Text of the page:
Integrity and Continuity of GPS-based Collision Warning Systems using Vehicle-to-vehicle Communication
Gustavo Lee and Mathieu Joerger, University of Arizona
This paper describes the design and implementation of a safety risk evaluation method for a GPS-based automotive collision warning system using vehicle-to-vehicle (V2V) communication.
V2V is an automobile communication system that can be used to effectively recognize collision situations earlier and more accurately than human drivers. It relies on broadcast of GPS-based position and velocity estimates between nearby vehicles to warn drivers about potential hazards. V2V communication systems use dedicated short-range communications (DSRC), a technology designed to support a variety of applications for vehicular communication. DSRC is a two-way short to medium-range wireless communications capability that permits very high data transmission that is key in safety-critical applications.
The U.S. Federal Communications Commission has allocated 75 MHz of licensed spectrum in the 5.9 GHz band for use by Intelligent Transportations Systems (ITS) vehicle safety and mobility applications. In addition, in the SAE J2735 Standard, the DSRC committee specifies a set of messages and their formats to support vehicle-based applications. Of particular relevance to this work is the basic safety message (BSM), which conveys critical vehicle state information that includes vehicle position, positional accuracy, speed, heading, braking status, and vehicle size.
V2V communications utilizing DSRC have an operational range of up to 300 meters. Within this range, V2V applications have the potential to significantly reduce occurrences of crashes through real time advisories alerting drivers to imminent hazards. GPS-based relative positioning using V2V is subject to alteration and loss of GPS signal. But unlike vehicle-resident sensors (e.g. cameras and lidars), GPS/V2V is not impacted by weather, light, or dust, and can sense out-of-sight vehicles occluded behind other vehicles or around building corners. This capability addresses scenarios where an oncoming vehicle emerges from behind a truck or from a blind alley. In those situations, GPS/V2V can sense threats that a radar or camera cannot.
There are three safety applications that the National Highway Traffic Safety Administration (NHTSA) believes can be enabled by V2V, and could not be addressed by any current, vehicle-resident sensor or camera-based system .
The first concept is the intersection movement assist (IMA). IMA warns the driver of a vehicle when it is not safe to enter an intersection due to a high probability of colliding with one or more vehicles at both controlled intersections (where a signal is present) and uncontrolled intersections (where only a stop or yield-sign is present). The second concept is the left turn assist (LTA). LTA warns the driver of a vehicle, when entering an intersection, not to turn left in front of another vehicle traveling in the opposite direction. This is especially critical when the driver’s line-of-sight is blocked by a vehicle also making a left turn from the opposite direction. The third concept is the emergency electronic brake light (EEBL). EEBL enables a vehicle to warn its driver to brake in a situation where another V2V-equipped vehicle decelerates quickly but may not be directly in front of the warning vehicle. V2V would allow the driver to “see through” vehicles or poor weather conditions to know that traffic ahead may be coming to an abrupt stop.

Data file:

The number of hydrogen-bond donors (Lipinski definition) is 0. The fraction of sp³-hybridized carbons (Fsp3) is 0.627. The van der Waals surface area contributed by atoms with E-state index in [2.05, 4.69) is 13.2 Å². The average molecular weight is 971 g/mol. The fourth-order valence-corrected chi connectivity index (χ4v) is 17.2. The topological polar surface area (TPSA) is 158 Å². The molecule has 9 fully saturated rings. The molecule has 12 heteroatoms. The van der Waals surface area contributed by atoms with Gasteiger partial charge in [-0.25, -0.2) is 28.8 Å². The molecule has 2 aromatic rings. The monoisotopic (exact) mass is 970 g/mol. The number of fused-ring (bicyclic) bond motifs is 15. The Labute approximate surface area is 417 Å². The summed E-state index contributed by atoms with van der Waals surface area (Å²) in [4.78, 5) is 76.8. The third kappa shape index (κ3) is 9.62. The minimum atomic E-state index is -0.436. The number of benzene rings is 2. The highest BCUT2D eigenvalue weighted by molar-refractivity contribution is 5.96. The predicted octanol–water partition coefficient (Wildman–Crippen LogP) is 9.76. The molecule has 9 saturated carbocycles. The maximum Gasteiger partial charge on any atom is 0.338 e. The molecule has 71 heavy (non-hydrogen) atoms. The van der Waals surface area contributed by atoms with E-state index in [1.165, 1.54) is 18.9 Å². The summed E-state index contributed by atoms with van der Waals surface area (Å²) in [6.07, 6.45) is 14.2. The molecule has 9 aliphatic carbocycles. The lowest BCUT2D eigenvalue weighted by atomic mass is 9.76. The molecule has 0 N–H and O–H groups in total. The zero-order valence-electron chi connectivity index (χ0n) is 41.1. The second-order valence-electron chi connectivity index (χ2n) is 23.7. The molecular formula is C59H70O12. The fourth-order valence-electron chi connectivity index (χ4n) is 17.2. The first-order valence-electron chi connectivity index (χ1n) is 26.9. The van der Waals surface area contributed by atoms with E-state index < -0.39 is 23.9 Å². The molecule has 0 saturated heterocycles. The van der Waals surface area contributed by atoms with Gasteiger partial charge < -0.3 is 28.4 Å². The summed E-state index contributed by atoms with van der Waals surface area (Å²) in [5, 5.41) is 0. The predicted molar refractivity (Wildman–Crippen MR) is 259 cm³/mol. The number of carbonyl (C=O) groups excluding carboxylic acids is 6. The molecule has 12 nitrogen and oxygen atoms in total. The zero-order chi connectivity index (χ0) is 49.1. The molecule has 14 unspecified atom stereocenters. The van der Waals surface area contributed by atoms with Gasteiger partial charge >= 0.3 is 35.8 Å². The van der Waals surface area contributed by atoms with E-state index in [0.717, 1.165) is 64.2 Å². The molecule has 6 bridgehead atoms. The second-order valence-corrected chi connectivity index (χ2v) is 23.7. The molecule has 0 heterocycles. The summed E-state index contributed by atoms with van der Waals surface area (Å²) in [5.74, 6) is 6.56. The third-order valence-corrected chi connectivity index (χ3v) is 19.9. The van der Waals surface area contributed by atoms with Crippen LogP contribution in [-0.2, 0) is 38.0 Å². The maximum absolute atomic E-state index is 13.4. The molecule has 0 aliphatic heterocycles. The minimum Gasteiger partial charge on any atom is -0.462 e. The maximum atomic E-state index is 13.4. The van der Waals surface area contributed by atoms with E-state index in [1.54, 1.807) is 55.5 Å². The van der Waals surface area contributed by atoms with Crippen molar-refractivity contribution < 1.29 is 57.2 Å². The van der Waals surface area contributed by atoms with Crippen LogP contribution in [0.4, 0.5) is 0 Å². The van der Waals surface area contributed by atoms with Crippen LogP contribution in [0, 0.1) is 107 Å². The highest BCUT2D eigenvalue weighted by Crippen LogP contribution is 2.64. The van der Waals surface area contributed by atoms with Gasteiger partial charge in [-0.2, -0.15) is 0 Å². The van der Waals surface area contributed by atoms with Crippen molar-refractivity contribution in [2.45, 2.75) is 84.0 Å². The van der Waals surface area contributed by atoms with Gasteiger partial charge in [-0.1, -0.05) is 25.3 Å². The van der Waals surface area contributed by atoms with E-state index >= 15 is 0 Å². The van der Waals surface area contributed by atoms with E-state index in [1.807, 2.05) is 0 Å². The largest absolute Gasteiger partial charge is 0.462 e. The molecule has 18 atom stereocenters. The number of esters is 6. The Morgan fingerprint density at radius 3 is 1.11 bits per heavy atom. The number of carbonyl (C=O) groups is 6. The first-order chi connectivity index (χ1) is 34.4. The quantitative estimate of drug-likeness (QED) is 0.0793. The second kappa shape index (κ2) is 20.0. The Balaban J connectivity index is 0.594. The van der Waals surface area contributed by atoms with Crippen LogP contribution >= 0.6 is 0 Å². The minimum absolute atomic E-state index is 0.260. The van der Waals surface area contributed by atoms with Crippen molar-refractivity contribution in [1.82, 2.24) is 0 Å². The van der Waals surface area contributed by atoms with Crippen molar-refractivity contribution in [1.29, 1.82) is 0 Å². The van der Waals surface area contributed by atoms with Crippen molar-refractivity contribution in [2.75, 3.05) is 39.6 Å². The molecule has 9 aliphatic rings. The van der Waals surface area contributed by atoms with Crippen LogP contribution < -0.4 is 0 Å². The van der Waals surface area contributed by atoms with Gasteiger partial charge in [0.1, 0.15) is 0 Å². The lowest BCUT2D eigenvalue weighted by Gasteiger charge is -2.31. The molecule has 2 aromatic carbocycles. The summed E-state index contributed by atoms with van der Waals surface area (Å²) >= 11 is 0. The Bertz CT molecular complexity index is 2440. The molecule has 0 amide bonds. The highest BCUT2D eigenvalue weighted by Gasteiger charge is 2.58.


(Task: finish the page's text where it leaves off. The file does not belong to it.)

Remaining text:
NHTSA indicates that the first two applications alone could result in a 50% reduction in crashes, injuries, and fatalities every year. Applied to the full national vehicle fleet, this could potentially eliminate 400,000 to 600,000 crashes, prevent 190,000 to 270,000 injuries and save 780 to 1,080 lives each year once fully deployed.
Previous papers describe collision avoidance or collision warning algorithms. For example, Huang et al. describe a collision pre-warning algorithm based on V2V communication . Ahrems takes it one step further and establishes a predefined safety zone around each vehicle . Mihaita et al. present experiments that focus on the positional accuracy of DSRC-equipped vehicles . They do so experimentally and evaluate the impact of positioning errors on false alerts. Other papers describing collision warnings focus on communication protocols, e.g., they describe methods for achieving low latency in message delivery, for efficient bandwidth usage, and for preventing packet collisions for simultaneously broadcast messages. In the literature, safety risk in collision warning is not rigorously quantified.